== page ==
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Trans woman goes to court after being denied breast implants

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  1. Not a fight I would take up as a trans woman myself. The best solution for this case would be an independent psychological assessment for her need of treatment.

    It would be interesting to know the age of the woman involved as breast development is greatly reduced the older you are. Maybe her expectations of her breast development via hormone treatment where unrealistic to start off with.

  2. I sympathise with this persons case, however, at a time when the NHS is struggling to cover even the most basic operations, many of which are life-threatening, one has to draw a line in the sand. I appreciate this is more than ‘cosmetic surgery’ as far as this person is concerned, however, it is not critical to that patients welfare, and there are alternatives.

    The operational costs are massive, and considering what could be achieved with the same money, one has to ask “What do people want hospitals for? Saving lives, or bigger boobs?”

  3. is it any wonder health care costs keep rising? I understand she wants the implants to give credence to her internal identification as a woman, but why should her insurance foot the bill for this? You want to become a woman, pay for it!

  4. Simon Murphy 8 Oct 2009, 2:45pm

    Many biological women are flat-chested. They would be refused breast enlargement as it would considered cosmetic. I don’t see why this transwoman can’t buy a Wonderbra?

  5. some pcts in the nhs covers cis women getting boobjobs if they are found deserving (of course this is never a story…). if her pct covers cis boobjobs then she has every right to sue.

  6. Wonderful, three transphobic comments and a trans woman replaying two false myths.

    After the normal age of puberty, when growth hormone may assist breast growth, there is no link between age and potential breast growth. It is down to genetic predisposition, hormones, and available fat. This transwoman might have unrealistic expectations but suggesting such delusion as the primary cause of the court case is verging on transphobia again.

    Much more likely is either that androgens in her still-male body have prevented breast development, or that the hormones she has been prescribed have been inadequate in some other way.

    Mostly, endocrine care of trans women in the UK is appallingly inadequate, reflecting widespread transphobia in a specialty mostly dealing with diabetics.

    And then people get denied breast augmentation; either the funding, or being turned away by local NHS breast surgeons, who, of course, have almost no experience of doing plain breast augmentations anyway, so who would choose to go under their scalpel?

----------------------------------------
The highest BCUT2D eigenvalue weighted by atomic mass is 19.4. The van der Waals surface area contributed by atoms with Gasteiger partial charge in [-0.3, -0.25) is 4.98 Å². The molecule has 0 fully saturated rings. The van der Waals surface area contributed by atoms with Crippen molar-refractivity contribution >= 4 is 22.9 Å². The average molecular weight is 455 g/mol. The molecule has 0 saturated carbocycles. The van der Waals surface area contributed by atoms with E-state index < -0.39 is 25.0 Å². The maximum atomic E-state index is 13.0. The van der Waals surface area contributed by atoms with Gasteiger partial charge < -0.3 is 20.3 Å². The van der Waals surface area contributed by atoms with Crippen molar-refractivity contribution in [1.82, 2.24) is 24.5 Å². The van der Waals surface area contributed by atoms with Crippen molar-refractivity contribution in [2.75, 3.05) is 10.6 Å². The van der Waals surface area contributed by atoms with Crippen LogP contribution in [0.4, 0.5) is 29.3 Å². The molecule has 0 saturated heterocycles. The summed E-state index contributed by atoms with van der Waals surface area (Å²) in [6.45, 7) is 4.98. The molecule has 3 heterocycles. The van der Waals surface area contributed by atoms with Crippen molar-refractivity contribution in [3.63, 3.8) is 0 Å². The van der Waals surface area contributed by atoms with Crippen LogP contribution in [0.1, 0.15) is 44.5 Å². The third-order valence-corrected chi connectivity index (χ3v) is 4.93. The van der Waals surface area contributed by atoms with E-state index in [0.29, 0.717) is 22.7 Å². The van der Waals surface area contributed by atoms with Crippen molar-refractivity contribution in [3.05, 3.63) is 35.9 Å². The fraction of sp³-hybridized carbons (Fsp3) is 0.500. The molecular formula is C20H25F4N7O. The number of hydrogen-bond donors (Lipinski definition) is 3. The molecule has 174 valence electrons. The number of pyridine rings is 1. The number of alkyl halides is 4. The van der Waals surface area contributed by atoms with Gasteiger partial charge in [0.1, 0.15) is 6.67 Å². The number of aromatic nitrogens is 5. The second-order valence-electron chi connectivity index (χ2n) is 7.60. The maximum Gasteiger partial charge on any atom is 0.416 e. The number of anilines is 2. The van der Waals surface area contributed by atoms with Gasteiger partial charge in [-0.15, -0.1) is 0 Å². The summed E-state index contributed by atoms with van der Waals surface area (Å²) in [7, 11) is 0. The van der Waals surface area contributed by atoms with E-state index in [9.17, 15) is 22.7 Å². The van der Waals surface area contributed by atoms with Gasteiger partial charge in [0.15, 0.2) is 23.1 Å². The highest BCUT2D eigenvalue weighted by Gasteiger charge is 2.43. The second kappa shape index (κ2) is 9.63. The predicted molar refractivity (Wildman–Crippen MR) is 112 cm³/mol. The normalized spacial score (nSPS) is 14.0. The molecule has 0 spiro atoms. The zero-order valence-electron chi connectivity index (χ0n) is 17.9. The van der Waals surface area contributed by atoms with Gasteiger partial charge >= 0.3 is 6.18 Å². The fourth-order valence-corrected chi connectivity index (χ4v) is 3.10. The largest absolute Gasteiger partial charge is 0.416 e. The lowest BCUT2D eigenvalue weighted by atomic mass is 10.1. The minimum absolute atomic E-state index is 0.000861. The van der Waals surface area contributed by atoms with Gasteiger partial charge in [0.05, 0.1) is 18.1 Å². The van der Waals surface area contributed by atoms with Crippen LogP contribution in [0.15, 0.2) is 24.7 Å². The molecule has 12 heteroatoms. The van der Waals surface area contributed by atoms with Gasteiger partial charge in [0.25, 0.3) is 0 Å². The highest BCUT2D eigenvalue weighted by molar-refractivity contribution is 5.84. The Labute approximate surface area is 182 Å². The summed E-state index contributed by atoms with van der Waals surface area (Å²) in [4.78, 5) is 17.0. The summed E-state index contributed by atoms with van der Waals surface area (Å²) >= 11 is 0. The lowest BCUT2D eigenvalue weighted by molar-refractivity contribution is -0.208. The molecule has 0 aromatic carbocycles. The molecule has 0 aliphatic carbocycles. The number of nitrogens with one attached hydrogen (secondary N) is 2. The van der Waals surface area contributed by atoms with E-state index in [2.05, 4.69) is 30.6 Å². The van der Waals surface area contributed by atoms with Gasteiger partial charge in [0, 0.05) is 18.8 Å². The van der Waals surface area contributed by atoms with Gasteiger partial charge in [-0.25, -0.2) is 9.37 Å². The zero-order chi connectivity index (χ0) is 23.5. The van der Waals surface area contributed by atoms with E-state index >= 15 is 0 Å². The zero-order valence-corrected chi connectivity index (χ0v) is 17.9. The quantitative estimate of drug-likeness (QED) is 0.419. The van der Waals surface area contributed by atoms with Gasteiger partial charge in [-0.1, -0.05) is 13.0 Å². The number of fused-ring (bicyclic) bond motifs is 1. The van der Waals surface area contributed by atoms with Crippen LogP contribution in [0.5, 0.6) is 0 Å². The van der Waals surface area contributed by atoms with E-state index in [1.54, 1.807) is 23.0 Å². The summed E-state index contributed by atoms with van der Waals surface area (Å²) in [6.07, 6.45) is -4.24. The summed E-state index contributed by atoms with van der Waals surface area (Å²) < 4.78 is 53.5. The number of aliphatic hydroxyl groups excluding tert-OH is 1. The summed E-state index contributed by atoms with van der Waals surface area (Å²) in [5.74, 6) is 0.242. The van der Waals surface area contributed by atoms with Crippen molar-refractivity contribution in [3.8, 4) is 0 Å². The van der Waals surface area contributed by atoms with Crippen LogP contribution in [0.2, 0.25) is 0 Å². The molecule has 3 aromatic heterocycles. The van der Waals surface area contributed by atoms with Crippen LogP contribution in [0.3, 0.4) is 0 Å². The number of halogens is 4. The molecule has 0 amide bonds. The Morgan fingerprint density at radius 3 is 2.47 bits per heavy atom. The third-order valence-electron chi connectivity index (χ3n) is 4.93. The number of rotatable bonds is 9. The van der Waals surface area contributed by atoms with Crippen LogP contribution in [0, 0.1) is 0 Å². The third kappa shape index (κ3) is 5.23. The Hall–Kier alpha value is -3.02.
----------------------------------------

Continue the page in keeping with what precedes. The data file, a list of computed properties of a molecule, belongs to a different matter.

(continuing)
The surgery can often be accessed through NHS gender clinics (two of which have their own plastic surgeons), after considerable delay and inconvenience for those outside the few cities where they are located, and much subjection to multiple psychiatrists (which cost a PCT that insists on that route far more money). But that mostly results in people getting augmentation who might have developed naturally given proper hormones and a few years (it can take up to 8 years for full development with an ideal hormone regimen, which has to include a progestogen suitable for the patient, ideally progesterone).

    Whichever way the PCT is responsible. Given that they have never given funding for breast augmentation (let’s discount Pink News writing that they gave augmentation to a woman with excess breast development as another Pink howler), and they seem to have overlooked the now 18 month-old legal obligation not to discriminate, in providing healthcare, against people undergoing reassignment (which hasn’t been publicized so most NHS branches are that ignorant), they really have no leg to stand on. So their lawyer complaining of the legal costs is yet more money being wasted on lawyers time.

    Some PCTs will spend money on anything to avoid spending it on patients.

    Lets just hope the woman’s lawyer doesn’t screw up.

  7. Julian Morrison 8 Oct 2009, 7:54pm

    Seems pretty simple to me. Either NHS has an obligation to do sex changes or it hasn’t. Either way, doing half a job (like, genitals but not breasts) is obviously unacceptable.

  8. I totally agree with everything Su has already stated .It’s disgusting , that the level of surgical experience , and standards
    are so poor for Transexual patients with the NHS here in the U.K (Post code lotteries, ignorant medical practitioners, discrimination etc).
    Its also disappointing to read such stupidly ignorant comments from some of the people on this page .

  9. Su: How can I put this nicely? er.. I can’t, so F_CK OFF!
    I try to be as sympathetic as possible, as do others on here, but anyone that is faintly against this scenario is immediately deemed “transphobic”. I seriously f_cking resent that remark. Like the man said, stop being so f_cking selfish, and instead of spending thousands so YOU feel good about your tits, how about donating that to a cancer victim and wearing a padded bra instead?

    Selfish f_cking bitch!

  10. Simon Murphy 8 Oct 2009, 9:42pm

    No 6: Su: you say: “Whichever way the PCT is responsible. ”

    Why?

    Are you trying to suggest that larger breasts are a requirement for being a ‘proper’ woman. That strikes me as being a tad sexist and mysogynistic.

    Or do you think the NHS provide boob jobs to all women unhappy with their appearance?

  11. simon,
    the nhs does perform boobjobs for women suffering from depression because of the size of their bust (at least by some pcts)

  12. Julian Morrison 8 Oct 2009, 9:58pm

    Some women have flat chests, some women have narrow hips, some women have broad shoulders, some women are tall, some women even are hirsute and get beard shadow. But put all those things together at once and the person will never be “read” as anything but a man. The surgery used to help trans people is all about replacing enough of those signals that the rest fall into the “normal” range and are read as female. So it can be much more important for a trans woman to have boobs than a non-trans woman.

  13. I doubt she’s asking to be turned into Jordan, just into someone who can reasonably read as female. As breast augmentation is a recognised part of gender reassignment surgery, I cannot fathom how the PCT can get round it.

    They seem not to have grasped:

    1. That GRS is not simply body modification for the sake of it, but is actually often a life-saving surgery (how many suicides caused by harassment and gender dysphoria, and how many tranny bashings does it take to underscore this point?), and